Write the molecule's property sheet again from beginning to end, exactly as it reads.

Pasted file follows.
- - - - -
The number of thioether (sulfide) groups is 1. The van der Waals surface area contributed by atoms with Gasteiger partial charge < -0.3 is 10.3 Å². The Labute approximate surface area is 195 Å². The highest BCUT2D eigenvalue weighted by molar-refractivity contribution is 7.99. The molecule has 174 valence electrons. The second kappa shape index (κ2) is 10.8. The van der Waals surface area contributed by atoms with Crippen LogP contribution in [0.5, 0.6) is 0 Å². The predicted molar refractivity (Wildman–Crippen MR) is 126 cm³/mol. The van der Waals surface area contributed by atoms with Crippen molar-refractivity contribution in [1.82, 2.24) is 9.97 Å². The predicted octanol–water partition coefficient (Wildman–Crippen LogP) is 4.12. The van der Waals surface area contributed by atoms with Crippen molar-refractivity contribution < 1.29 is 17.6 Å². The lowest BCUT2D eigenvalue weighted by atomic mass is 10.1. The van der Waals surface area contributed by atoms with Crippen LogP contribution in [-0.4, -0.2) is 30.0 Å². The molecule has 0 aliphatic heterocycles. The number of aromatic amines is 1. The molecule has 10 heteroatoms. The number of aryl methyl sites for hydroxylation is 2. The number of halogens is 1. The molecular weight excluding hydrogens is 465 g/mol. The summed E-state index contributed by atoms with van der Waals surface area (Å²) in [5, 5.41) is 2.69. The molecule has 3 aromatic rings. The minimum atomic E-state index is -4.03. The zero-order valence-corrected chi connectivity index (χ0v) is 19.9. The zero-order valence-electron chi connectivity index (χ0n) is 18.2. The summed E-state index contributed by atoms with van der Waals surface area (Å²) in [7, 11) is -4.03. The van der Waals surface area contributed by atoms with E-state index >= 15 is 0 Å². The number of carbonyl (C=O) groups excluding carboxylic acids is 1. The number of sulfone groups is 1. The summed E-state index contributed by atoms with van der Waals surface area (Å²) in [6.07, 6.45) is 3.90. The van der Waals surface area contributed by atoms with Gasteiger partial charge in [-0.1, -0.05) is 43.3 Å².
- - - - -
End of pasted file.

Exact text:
The number of thioether (sulfide) groups is 1. The van der Waals surface area contributed by atoms with Gasteiger partial charge < -0.3 is 10.3 Å². The Labute approximate surface area is 195 Å². The highest BCUT2D eigenvalue weighted by molar-refractivity contribution is 7.99. The molecule has 174 valence electrons. The second kappa shape index (κ2) is 10.8. The van der Waals surface area contributed by atoms with Crippen LogP contribution in [0.5, 0.6) is 0 Å². The predicted molar refractivity (Wildman–Crippen MR) is 126 cm³/mol. The van der Waals surface area contributed by atoms with Crippen molar-refractivity contribution in [1.82, 2.24) is 9.97 Å². The predicted octanol–water partition coefficient (Wildman–Crippen LogP) is 4.12. The van der Waals surface area contributed by atoms with Crippen molar-refractivity contribution < 1.29 is 17.6 Å². The lowest BCUT2D eigenvalue weighted by atomic mass is 10.1. The van der Waals surface area contributed by atoms with Crippen LogP contribution in [-0.4, -0.2) is 30.0 Å². The molecule has 0 aliphatic heterocycles. The number of aromatic amines is 1. The molecule has 10 heteroatoms. The number of aryl methyl sites for hydroxylation is 2. The number of halogens is 1. The molecular weight excluding hydrogens is 465 g/mol. The summed E-state index contributed by atoms with van der Waals surface area (Å²) in [5, 5.41) is 2.69. The molecule has 3 aromatic rings. The minimum atomic E-state index is -4.03. The zero-order valence-corrected chi connectivity index (χ0v) is 19.9. The zero-order valence-electron chi connectivity index (χ0n) is 18.2. The summed E-state index contributed by atoms with van der Waals surface area (Å²) in [7, 11) is -4.03. The van der Waals surface area contributed by atoms with E-state index >= 15 is 0 Å². The number of carbonyl (C=O) groups excluding carboxylic acids is 1. The number of sulfone groups is 1. The summed E-state index contributed by atoms with van der Waals surface area (Å²) in [6.07, 6.45) is 3.90. The van der Waals surface area contributed by atoms with Gasteiger partial charge in [-0.1, -0.05) is 43.3 Å².